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Putting out fire with gasoline

Putting out fire with gasoline

This month the US Environmental Protection Agency (EPA) approved the use of the new ‘Enlist Duo’ herbicide which contains 2,4–D and glyphosate. The decision comes a month after the US Department of Agriculture (USDA) registered two new 2,4-D resistant GM corn and soy varieties for use. The approval by the USDA and now the EPA have been noted in the main stream press, from the New York Times to the Huffington Post but actually this should be front page news: 2,4-D is known to be very similar to an active ingredient in the leaf stripping chemical ‘Agent Orange’ used during the Vietnam War, and environmentalists fear that spraying it during the growing season will pose an incalculable risk to all wildlife.

What makes 2,4-D such an extreme hazard to the environment is its structure. Like dicamba (Monsanto’s dicamba resistant GM corn and soy are expected to be approved in 2015) 2,4-D is an ester, it forms a gas cloud that drifts with the wind for up to two days, sometimes even longer. Even if a farmer sprays it on a very calm day, chances are that the wind will pick up at some point and move the 2,4-D herbicide cloud along, damaging everything in its path.

Why would anyone even think about spraying something this toxic? Farmers in the US do so because they are at their wits’ end: 70 million acres of US farmland are infested with superweeds, causing an estimated damage of $ 1 billion (over £600 million).

In its press release the EPA says: ‘The approved formulation contains the choline salt of 2,4-D which is less prone to drift than the other forms of 2,4-D.’ Less prone to drift is not reassuring to anyone. Nor is the EPA’s order that 2,4-D can’t be sprayed from a plane or when wind speed is over 15 mph – this herbicide forms a toxic cloud for two days, wind speeds do change and there just is no protection. ‘Enlist Duo’ has been approved for six years initially and the manufacturer Dow AgroScience will have to monitor its use, working with farmers to prevent overuse.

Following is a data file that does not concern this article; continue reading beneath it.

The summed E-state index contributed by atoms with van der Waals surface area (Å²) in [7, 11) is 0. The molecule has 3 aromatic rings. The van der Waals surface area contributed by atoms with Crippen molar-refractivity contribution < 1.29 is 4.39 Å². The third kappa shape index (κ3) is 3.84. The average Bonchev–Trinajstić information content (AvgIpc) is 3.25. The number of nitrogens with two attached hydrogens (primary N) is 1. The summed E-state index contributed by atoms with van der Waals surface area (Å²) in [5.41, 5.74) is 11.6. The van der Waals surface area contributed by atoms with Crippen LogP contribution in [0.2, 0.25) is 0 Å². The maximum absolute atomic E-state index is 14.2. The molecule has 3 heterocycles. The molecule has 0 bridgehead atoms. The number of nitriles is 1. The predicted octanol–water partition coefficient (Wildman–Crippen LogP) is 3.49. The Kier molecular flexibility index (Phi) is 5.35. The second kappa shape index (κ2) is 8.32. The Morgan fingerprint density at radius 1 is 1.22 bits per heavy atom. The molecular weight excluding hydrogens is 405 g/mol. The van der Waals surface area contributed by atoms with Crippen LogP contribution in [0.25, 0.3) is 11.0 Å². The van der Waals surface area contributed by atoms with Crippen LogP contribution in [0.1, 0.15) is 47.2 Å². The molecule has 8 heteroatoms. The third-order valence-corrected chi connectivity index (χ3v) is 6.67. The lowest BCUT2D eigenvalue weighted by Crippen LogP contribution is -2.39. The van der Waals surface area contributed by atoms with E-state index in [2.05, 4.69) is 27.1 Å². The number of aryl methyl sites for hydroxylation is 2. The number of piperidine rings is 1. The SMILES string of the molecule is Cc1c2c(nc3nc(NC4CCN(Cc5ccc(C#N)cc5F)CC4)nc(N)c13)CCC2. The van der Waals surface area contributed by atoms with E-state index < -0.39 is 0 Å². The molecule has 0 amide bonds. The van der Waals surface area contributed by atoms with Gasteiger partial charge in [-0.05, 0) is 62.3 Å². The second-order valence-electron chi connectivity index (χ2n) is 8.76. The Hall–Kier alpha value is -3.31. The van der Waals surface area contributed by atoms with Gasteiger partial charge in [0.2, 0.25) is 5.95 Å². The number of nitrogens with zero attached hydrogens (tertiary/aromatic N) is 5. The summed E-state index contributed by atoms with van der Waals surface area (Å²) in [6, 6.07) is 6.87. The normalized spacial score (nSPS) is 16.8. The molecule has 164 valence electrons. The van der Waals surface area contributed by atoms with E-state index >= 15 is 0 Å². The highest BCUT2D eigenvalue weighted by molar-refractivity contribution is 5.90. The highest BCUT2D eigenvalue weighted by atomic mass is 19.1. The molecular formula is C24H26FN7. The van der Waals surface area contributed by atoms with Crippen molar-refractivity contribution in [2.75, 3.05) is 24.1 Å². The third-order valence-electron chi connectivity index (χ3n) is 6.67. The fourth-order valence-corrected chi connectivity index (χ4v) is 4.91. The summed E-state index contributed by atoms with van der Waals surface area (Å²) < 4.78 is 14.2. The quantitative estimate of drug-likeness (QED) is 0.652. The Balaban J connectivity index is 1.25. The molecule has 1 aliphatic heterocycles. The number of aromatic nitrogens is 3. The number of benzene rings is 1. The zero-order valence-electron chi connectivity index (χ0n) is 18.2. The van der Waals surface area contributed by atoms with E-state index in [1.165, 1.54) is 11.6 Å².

Why does the EPA appoint the fox to guard the hen house?

In particular where environmental laws are concerned Big Ag lobbyists work their magic in Washington: politicians may not want to be seen to vote against legislation, but strapping a regulatory body like the EPA of funds serves the same purpose. So when the EPA says in their press release on legalising 2,4-D: ‘The decision meets the rigorous Food Quality Protection Act standard of "reasonable certainty of no harm" to human health’, the Food Standard Agency (FSA) in all likelihood has not conducted independent tests, but had to rely on studies done by the manufacturer, Dow AgroScience. Using only data on a product provided by the industry that is seeking to have it approved is common practice.

And regulators like the EPA aren’t just understaffed and underfunded they are also legally obliged to do a cost – benefit analysis. In the case of a new herbicide the argument runs like this: the superweed problem is out of control and is causing huge losses, we therefore have to approve anything that might help control superweeds even if 2,4-D harms other growers.

‘EPA has turned its back on those it purports to protect – the American people and our environment,’ said Andrew Kimbrell, executive director of the Center for Food Safety in a press release. It continues to say that the Center for Food Safety and otheropposition groups ‘are particularly concerned about the health risks associated with 2,4-D exposure, including non-Hodgkin lymphoma, suppressed immune function, lower sperm count, and a greater risk of Parkinson’s disease. There are also risks of learning disabilities, behavioural problems and chronic diseases in children.’ At present they are checking legal options to reverse the decision or at least delay the introduction of 2,4-D tolerant GM varieties.

Do I hear anyone say: Too bad, but that’s the US for you, it couldn’t happen in Europe, the EU doesn’t allow GM crops. Well, better think again: the EU does not (yet) allow GM crops to be grown within the EU (though there are already a few exceptions). The EU does however allow the import of GM maize and soy as cattle feed. So unless one only ever eats organic meat, eggs, milk and cheese, products from animals fed on 2,4-D resistant GM crops will be on plates in the UK soon, too. And that prospect to me is a VERY good reason to eat organic produce whenever and wherever I can and to support organisations that support organic agriculture – at the producer level, at EU level in Brussels or in the US court system.

 

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